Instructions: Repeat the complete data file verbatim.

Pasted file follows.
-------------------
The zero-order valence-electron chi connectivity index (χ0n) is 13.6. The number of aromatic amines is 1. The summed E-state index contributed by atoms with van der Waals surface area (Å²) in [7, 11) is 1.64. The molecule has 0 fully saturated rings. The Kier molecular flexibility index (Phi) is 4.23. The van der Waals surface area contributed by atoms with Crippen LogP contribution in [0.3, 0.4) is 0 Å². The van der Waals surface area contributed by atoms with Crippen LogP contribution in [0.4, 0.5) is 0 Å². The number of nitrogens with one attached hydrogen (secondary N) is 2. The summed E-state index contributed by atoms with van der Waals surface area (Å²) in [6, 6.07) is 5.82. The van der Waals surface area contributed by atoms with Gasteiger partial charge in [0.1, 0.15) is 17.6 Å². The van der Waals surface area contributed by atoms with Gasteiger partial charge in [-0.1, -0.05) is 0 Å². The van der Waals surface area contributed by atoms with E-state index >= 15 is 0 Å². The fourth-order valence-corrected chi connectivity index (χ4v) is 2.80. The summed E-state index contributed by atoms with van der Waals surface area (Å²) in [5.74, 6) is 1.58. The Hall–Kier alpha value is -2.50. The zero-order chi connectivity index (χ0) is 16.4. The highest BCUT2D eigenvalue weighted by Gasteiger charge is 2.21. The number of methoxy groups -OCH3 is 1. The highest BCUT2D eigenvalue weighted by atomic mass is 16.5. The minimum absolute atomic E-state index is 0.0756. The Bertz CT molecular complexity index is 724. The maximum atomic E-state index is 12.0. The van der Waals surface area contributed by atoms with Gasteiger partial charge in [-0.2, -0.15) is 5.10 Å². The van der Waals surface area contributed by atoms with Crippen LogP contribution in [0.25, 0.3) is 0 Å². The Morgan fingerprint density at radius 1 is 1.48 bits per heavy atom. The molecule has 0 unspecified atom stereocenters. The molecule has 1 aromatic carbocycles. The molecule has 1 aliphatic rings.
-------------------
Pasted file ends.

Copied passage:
The zero-order valence-electron chi connectivity index (χ0n) is 13.6. The number of aromatic amines is 1. The summed E-state index contributed by atoms with van der Waals surface area (Å²) in [7, 11) is 1.64. The molecule has 0 fully saturated rings. The Kier molecular flexibility index (Phi) is 4.23. The van der Waals surface area contributed by atoms with Crippen LogP contribution in [0.3, 0.4) is 0 Å². The van der Waals surface area contributed by atoms with Crippen LogP contribution in [0.4, 0.5) is 0 Å². The number of nitrogens with one attached hydrogen (secondary N) is 2. The summed E-state index contributed by atoms with van der Waals surface area (Å²) in [6, 6.07) is 5.82. The van der Waals surface area contributed by atoms with Gasteiger partial charge in [0.1, 0.15) is 17.6 Å². The van der Waals surface area contributed by atoms with Gasteiger partial charge in [-0.1, -0.05) is 0 Å². The van der Waals surface area contributed by atoms with E-state index >= 15 is 0 Å². The fourth-order valence-corrected chi connectivity index (χ4v) is 2.80. The summed E-state index contributed by atoms with van der Waals surface area (Å²) in [5.74, 6) is 1.58. The Hall–Kier alpha value is -2.50. The zero-order chi connectivity index (χ0) is 16.4. The highest BCUT2D eigenvalue weighted by Gasteiger charge is 2.21. The number of methoxy groups -OCH3 is 1. The highest BCUT2D eigenvalue weighted by atomic mass is 16.5. The minimum absolute atomic E-state index is 0.0756. The Bertz CT molecular complexity index is 724. The maximum atomic E-state index is 12.0. The van der Waals surface area contributed by atoms with Gasteiger partial charge in [-0.2, -0.15) is 5.10 Å². The van der Waals surface area contributed by atoms with Crippen LogP contribution in [0.25, 0.3) is 0 Å². The Morgan fingerprint density at radius 1 is 1.48 bits per heavy atom. The molecule has 0 unspecified atom stereocenters. The molecule has 1 aromatic carbocycles. The molecule has 1 aliphatic rings.